# CASE WHEN

case when x = y then a else b end

case when x < y then a when x = y then b else c end

case XYZ when 'foo' then 'moo' else 'bar' end

The following little SQL script demonstrates the use of CASE WHEN. 
 test_case_when (
a varchar2(5),
b varchar2(5)
);

insert into test_case_when values ('*','*');
insert into test_case_when values ('+','+');
insert into test_case_when values ('-','-');
insert into test_case_when values ('.','.');

a,
case
when b = '*' then 'star'
when b = '+' then 'plus'
when b = '-' then 'minus'
else '????'
end
from test_case_when;

This select statement produces the following output:
A     CASEW
----- -----
*     star
+     plus
-     minus
.     ????

drop table test_case_when;

ORACLE官方文档说明：

### CASE Expressions

There are two types of expressions used in CASE statements: simple and searched. These expressions correspond to the type of CASE statement in which they are used. See "Using CASE Statements".

#### Simple CASE expression

A simple CASE expression selects a result from one or more alternatives, and returns the result. Although it contains a block that might stretch over several lines, it really is an expression that forms part of a larger statement, such as an assignment or a procedure call. The CASE expression uses a selector, an expression whose value determines which alternative to return.

A CASE expression has the form illustrated in Example 2-26. The selector (grade) is followed by one or more WHEN clauses, which are checked sequentially. The value of the selector determines which clause is evaluated. The first WHEN clause that matches the value of the selector determines the result value, and subsequent WHEN clauses are not evaluated. If there are no matches, then the optional ELSE clause is performed.

Example 2-26 Using the WHEN Clause With a CASE Statement

DECLARE
appraisal VARCHAR2(20);
BEGIN
appraisal :=
WHEN 'A' THEN 'Excellent'
WHEN 'B' THEN 'Very Good'
WHEN 'C' THEN 'Good'
WHEN 'D' THEN 'Fair'
WHEN 'F' THEN 'Poor'
END;
END;
/



The optional ELSE clause works similarly to the ELSE clause in an IF statement. If the value of the selector is not one of the choices covered by a WHEN clause, the ELSE clause is executed. If no ELSE clause is provided and none of the WHEN clauses are matched, the expression returns NULL.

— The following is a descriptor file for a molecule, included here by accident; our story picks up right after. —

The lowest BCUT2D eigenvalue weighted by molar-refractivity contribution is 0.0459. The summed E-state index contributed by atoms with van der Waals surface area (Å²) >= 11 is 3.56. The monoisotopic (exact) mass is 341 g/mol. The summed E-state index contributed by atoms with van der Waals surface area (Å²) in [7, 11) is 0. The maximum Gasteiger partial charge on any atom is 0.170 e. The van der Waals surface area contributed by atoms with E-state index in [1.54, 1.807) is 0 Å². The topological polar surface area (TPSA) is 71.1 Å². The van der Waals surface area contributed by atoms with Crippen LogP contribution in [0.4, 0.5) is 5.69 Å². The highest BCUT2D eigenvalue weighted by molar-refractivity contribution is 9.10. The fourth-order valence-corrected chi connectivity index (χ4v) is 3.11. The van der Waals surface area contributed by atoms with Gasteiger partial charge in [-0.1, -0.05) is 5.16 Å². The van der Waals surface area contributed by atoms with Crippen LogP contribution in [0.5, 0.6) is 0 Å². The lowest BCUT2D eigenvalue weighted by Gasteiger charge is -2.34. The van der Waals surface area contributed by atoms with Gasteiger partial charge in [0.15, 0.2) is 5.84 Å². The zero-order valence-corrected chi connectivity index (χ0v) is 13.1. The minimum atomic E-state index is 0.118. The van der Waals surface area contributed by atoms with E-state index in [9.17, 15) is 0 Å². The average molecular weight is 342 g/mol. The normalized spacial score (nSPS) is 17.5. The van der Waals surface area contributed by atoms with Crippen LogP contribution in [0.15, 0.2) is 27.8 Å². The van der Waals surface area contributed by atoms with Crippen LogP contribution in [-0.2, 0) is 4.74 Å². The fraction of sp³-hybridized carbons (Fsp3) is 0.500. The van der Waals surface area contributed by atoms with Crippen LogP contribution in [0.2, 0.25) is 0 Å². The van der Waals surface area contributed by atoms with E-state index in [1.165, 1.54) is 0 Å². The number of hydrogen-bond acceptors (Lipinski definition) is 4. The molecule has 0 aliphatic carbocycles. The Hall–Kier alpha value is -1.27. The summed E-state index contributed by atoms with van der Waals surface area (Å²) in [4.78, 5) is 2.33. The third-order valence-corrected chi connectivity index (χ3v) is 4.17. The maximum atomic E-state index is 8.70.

#### Searched CASE Expression

A searched CASE expression lets you test different conditions instead of comparing a single expression to various values. It has the form shown in Example 2-27.

A searched CASE expression has no selector. Each WHEN clause contains a search condition that yields a BOOLEAN value, so you can test different variables or multiple conditions in a single WHEN clause.

Example 2-27 Using a Search Condition With a CASE Statement

DECLARE
appraisal VARCHAR2(120);
id NUMBER := 8429862;
attendance NUMBER := 150;
min_days CONSTANT NUMBER := 200;
FUNCTION attends_this_school(id NUMBER) RETURN BOOLEAN IS
BEGIN RETURN TRUE; END;
BEGIN
appraisal :=
CASE
WHEN attends_this_school(id) = FALSE THEN 'N/A - Student not enrolled'
-- Have to test this condition early to detect good students with bad attendance
WHEN grade = 'F' OR attendance < min_days
THEN 'Poor (poor performance or bad attendance)'
WHEN grade = 'A' THEN 'Excellent'
WHEN grade = 'B' THEN 'Very Good'
WHEN grade = 'C' THEN 'Good'
WHEN grade = 'D' THEN 'Fair'
END;
DBMS_OUTPUT.PUT_LINE('Result for student ' || id || ' is ' || appraisal);
END;
/



The search conditions are evaluated sequentially. The BOOLEAN value of each search condition determines which WHEN clause is executed. If a search condition yields TRUE, its WHEN clause is executed. After any WHEN clause is executed, subsequent search conditions are not evaluated. If none of the search conditions yields TRUE, the optional ELSE clause is executed. If no WHEN clause is executed and no ELSE clause is supplied, the value of the expression is NULL.

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